The Germans made the first candy containers in the 1920’s and 1930’s, up to World War II. They sold them in America in the dime stores such as Woolworth’s. As any Halloween collector knows, they have become incredibly expensive. I own one. Thats it. One. I will never tell you how much I spent for it because my husband reads my blog. A lot of companies make very cute reproductions which we sell at Canterbury Gardens but I thought it would be fun to make one from scratch. This is a great project for kids. It involves a balloon, newspaper, glue and paint. Very messy!! Very Fun!! Let’s get started. Supply list is at the end of the blog.
Step One: Blow up balloon about the size of a cantalope. The old ones were really very small about the size of a navel orange. Candy must of been expensive or the children were smaller. Anyways, start cutting newspaper into strips about an inch wide and 10 inches long. You are going to need a lot of them. Enough to cover the balloon 7 layers. Now, cover 5 books with Saran Wrap. See photo. Cover balloon with a light coat of Mod Podge Paper Mache Glue. Buy this at Michael’s Craft Store. Now start glueing the paper strips on to the balloon by lightly coating one side of the newspaper with glue. FLOP ALERT It will take forever to dry if you use to much glue!! After covering the balloon with overlapping newspaper strips put it on a saran wrapped large book and weight it down with a larger book. See picture. ANOTHER FLOP ALERT Your have to do this after every layer of newspaper strips to be able to have a flat bottom. Let dry for 2 hours. Repeat 5 to 7 layers. I never said it was a quick project.
Step Two: Paint the balloon with some kind of sealer. I used Liquitex Gesso for acrylics because it smoothed out some of the paper bumps. Let dry. FLOP ALERT Snip the balloon knot off, cut a hole big enough for your hand to fit in, not your child’s hand because you want to be able to reach the candy bars. It was damp inside the container because the balloon stops it from drying completely. Take out the balloon and let the candy container dry over night. It will harden up. I promise. Push out the sides if you need to from the inside.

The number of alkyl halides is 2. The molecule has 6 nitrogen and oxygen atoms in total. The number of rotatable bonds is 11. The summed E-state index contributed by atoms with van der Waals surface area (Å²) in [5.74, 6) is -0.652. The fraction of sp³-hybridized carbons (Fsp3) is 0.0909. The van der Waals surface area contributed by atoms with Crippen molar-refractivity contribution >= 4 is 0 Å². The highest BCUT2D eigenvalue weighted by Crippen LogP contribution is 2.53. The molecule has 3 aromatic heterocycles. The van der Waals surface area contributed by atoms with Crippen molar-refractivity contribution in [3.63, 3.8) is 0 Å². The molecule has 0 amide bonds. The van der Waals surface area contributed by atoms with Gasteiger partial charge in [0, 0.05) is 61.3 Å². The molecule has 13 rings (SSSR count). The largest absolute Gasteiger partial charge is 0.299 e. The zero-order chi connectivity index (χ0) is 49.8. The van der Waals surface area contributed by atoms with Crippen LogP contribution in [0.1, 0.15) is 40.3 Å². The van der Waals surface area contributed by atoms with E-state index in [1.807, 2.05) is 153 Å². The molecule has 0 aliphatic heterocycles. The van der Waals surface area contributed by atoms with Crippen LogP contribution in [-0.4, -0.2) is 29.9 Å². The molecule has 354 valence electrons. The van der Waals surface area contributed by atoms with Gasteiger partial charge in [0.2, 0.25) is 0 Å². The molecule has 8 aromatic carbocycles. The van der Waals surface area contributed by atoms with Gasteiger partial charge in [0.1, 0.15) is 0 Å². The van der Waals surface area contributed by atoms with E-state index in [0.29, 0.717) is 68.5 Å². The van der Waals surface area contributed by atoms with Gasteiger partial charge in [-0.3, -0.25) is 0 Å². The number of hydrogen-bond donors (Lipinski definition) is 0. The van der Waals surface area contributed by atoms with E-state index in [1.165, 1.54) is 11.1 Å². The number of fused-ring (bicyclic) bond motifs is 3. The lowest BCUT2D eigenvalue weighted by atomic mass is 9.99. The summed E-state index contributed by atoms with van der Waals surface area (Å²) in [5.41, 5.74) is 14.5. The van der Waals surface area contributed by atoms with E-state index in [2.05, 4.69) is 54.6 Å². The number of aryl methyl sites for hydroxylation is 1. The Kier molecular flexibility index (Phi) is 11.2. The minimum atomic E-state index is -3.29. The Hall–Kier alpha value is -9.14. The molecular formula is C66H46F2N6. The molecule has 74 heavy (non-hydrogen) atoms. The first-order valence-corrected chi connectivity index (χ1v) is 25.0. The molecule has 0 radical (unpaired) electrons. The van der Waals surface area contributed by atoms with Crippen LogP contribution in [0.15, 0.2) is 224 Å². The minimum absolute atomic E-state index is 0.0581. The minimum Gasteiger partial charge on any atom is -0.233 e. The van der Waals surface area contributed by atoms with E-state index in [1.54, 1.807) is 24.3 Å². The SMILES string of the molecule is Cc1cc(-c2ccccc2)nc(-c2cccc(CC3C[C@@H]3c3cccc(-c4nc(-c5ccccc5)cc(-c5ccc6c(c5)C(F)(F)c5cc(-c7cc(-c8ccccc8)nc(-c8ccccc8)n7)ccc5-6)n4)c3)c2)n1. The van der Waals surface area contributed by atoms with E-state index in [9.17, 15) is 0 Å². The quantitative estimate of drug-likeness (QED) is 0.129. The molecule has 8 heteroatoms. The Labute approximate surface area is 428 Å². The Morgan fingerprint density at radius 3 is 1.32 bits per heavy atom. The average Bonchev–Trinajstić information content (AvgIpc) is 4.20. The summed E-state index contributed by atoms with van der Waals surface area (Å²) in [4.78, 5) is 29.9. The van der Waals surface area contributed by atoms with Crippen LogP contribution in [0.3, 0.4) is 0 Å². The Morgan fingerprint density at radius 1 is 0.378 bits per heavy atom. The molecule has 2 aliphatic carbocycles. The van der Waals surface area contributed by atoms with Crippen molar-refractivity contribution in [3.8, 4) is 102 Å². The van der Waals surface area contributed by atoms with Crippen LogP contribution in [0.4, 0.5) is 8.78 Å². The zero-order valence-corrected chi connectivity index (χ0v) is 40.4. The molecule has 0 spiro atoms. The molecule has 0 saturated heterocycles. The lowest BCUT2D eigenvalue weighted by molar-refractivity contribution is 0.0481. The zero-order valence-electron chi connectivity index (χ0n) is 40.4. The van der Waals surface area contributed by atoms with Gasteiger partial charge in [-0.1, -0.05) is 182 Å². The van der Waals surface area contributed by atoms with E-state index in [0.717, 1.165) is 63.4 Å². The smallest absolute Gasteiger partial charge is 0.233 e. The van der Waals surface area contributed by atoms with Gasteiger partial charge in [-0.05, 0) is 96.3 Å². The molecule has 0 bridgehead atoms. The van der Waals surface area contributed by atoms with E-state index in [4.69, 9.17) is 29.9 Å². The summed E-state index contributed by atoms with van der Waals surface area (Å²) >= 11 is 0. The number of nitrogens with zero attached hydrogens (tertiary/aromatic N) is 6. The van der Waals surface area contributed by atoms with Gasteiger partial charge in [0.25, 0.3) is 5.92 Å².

Step Three: Paint with acrylic paints. I used Martha Stewart Adobo to get pumpkin color. I use black on the inside. (better to hide messy streaks and ants. I know you never get ants on your candy.) It took 2 coats of black on the inside and 2 coats of adobo on the outside. Dry between coats. I dry brushed some yellow and green on top of the adobo. Dry brushed means just a little paint on the brush and lightly brush over the top of adobo paint. This gives it an aged patina. Now draw on your face using a piece of chalk. Need inspiration? Look at vintage candy containers online or in a book. I know a book, who would of ever thought it? I like Halloween Collectibles by Mark B. Ledenbach. You will drool. I do. FLOP ALERT Make your face big enough and don’t worry about making a mistake. This is folk art (Art for the People and by the People) Very American. Basecoat the eyes white with 2 coats. The mouth is red with 2 coats of paint. The iris is blue and the teeth are white. The liner work is black. Have fun. Laugh. Stop frowning..This is folk art and don’t forget to sign the bottom with your name and your kids name and the date. It is important. Really.
Step Four: Spray with 2 coats of satin varnish. Dry between coats. Drill 2 holes on the side of the opening of the container about an inch down. I used my Dremel drill but I think you could use a hole punch. Take 18 inches of bailing wire and thread thru and twist to secure. I used 4 small orange wood beads and three large green beads as an accent. Some other ideas for a handle is using rope or twine. How about a leather shoe lace? I am now finished with my first Jack O Lantern Vintage Candy Container. I had a lot of fun. Gotta go, now where are those Hershey bars?
Supply List balloon, newspaper strips, Mod Podge Paper Mache glue, acrylic gesso, Martha Stewart Paint (It is worth it) adobo, red, white, black, blue and yellow. I like Krylon satin varnish and finish with bailing wire and some wood beads.